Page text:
Stanford botched the roll out of its vaccines, prioritizing older administrators over younger frontline staff. They blamed the “algorithm”, as if the algorithm was something super complex and hard to parse. Karen Hao from MIT Tech review got a hold of it here - it’s just a set of rules that a middle schooler could probably code up. I am not looking forward to an era of “the algorithm made me do it” excuses for bad leadership decisions.
NBER: How to Talk When a Machine is Listening: Corporate Disclosure in the Age of AIInteresting working paper which studies how algorithmic trading has impacted the way companies and leaders talk in public, to engineer certain outcomes.
Topbots: 2020’s Top AI & Machine Learning Research Papers A very well-written article, accessible at many levels. You can jump to the core idea of every paper to understand why it was deemed a “Top” paper.
WSJ: Far From Washington, Americans Are Finding Local Solutions Very heartening read and one of the bright things to come our of civic life this year.
WSJ: ‘There Was a Piece Missing—We Were All White’: One Bank Targets Racial Inequity Boston-based Eastern bank demonstrates the long and sustained effort it takes to achieve true diversity and community leadership. A brilliant case study.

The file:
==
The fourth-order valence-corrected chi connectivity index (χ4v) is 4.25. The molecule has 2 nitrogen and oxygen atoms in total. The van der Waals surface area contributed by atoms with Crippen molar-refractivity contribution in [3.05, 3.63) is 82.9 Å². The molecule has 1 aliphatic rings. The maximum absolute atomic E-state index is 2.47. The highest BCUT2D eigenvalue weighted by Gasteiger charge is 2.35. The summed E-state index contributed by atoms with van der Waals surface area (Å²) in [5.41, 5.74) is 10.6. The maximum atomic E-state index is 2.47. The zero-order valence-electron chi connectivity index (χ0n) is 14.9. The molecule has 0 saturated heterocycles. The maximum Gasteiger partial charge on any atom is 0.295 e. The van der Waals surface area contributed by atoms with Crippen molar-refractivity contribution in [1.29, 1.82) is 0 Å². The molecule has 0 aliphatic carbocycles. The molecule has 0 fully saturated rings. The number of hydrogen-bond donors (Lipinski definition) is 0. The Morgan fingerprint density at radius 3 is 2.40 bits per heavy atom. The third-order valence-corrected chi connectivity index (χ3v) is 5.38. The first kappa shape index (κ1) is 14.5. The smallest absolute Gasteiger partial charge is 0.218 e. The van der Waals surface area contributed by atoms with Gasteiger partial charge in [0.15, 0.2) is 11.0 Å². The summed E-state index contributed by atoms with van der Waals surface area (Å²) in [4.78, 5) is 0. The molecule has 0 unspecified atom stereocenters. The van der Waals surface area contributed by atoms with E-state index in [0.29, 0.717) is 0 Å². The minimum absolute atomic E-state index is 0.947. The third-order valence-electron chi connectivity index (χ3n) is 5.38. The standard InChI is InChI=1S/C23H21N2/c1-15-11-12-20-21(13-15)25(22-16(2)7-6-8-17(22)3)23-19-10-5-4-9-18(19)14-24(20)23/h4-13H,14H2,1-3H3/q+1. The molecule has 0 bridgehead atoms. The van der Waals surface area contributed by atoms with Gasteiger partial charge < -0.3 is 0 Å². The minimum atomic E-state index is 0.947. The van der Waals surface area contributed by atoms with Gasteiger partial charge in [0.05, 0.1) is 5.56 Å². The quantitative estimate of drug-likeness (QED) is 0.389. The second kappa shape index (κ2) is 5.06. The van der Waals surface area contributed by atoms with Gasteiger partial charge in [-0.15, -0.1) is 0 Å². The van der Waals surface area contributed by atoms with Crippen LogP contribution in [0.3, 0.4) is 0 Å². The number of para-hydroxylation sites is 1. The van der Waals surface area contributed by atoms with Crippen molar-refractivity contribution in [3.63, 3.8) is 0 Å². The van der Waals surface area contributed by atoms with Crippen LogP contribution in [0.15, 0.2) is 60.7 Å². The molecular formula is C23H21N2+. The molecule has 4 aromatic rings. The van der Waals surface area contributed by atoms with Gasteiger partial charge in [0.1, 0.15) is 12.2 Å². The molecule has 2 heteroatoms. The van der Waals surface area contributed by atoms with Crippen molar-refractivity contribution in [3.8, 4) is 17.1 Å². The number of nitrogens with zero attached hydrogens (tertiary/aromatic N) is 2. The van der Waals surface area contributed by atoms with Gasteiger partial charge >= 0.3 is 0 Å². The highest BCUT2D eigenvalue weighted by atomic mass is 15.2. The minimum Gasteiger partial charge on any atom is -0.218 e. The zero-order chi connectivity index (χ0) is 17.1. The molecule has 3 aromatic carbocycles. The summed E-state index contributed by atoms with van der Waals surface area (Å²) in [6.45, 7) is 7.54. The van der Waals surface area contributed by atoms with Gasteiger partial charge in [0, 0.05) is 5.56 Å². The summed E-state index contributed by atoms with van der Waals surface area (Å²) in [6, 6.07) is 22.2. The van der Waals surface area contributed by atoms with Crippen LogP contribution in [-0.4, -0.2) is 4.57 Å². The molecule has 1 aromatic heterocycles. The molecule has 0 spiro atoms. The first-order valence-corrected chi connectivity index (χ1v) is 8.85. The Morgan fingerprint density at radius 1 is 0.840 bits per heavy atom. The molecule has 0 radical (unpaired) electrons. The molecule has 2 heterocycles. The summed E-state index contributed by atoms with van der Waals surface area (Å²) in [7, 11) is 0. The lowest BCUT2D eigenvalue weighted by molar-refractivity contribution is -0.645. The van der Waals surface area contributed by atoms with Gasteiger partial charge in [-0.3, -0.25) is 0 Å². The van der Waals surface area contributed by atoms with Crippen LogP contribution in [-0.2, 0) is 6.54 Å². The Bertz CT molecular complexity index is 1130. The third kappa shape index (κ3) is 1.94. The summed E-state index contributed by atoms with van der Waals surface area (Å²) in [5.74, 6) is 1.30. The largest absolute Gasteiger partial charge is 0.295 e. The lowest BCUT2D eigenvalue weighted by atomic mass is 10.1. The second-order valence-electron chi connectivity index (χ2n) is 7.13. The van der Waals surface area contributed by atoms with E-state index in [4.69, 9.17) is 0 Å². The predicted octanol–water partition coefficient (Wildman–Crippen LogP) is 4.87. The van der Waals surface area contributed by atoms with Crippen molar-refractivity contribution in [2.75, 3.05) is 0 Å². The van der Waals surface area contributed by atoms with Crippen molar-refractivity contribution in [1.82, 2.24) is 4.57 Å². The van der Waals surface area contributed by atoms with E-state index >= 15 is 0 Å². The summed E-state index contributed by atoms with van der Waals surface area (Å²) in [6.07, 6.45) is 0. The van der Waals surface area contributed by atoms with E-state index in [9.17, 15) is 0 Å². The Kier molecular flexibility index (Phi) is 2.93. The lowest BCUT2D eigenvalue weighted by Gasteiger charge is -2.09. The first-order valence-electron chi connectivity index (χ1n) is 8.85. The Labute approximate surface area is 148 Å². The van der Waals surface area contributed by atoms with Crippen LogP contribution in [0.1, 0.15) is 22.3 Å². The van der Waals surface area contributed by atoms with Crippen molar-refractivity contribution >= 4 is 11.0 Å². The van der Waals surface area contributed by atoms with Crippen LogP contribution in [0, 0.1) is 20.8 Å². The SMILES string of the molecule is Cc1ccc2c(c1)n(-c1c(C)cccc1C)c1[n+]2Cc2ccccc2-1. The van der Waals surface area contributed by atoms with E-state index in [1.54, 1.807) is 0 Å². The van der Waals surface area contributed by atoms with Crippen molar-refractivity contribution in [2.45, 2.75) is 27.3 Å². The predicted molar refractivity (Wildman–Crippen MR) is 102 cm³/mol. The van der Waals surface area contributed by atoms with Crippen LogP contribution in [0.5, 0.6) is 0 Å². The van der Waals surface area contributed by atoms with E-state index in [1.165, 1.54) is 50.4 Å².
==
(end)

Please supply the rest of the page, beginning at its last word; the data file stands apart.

Vogue: Zoom for the Holidays: How the World Celebrated Online in 2020 German photographer Thomas Dworzak reached out to various communities across the world and asked if he could join their Zoom Christmas calls, resulting in this photo essay.
Bloomberg: How a Homeless High School Dropout Became CEO of a $1 Billion Company Chronicles the story of Taihei Kobayashi, a Japanese programmer and founder of Sun* - a company he built from the streets and in Vietnam and Japan over 20 years. It listed on the Tokyo Stock Exchange in July and hit $1.4B market cap.
VanityFair: A Few Things That Actually Went Right in 2020 Parasite’s Oscar win, the DNC roll call and Megxit were among some awesome things that happened this year!
GatesNotes: These breakthroughs will make 2021 better than 2020 A really hopeful coda to the year from Bill Gates.
Disclaimer: The views and opinions expressed in this post are my own and do not represent my employer.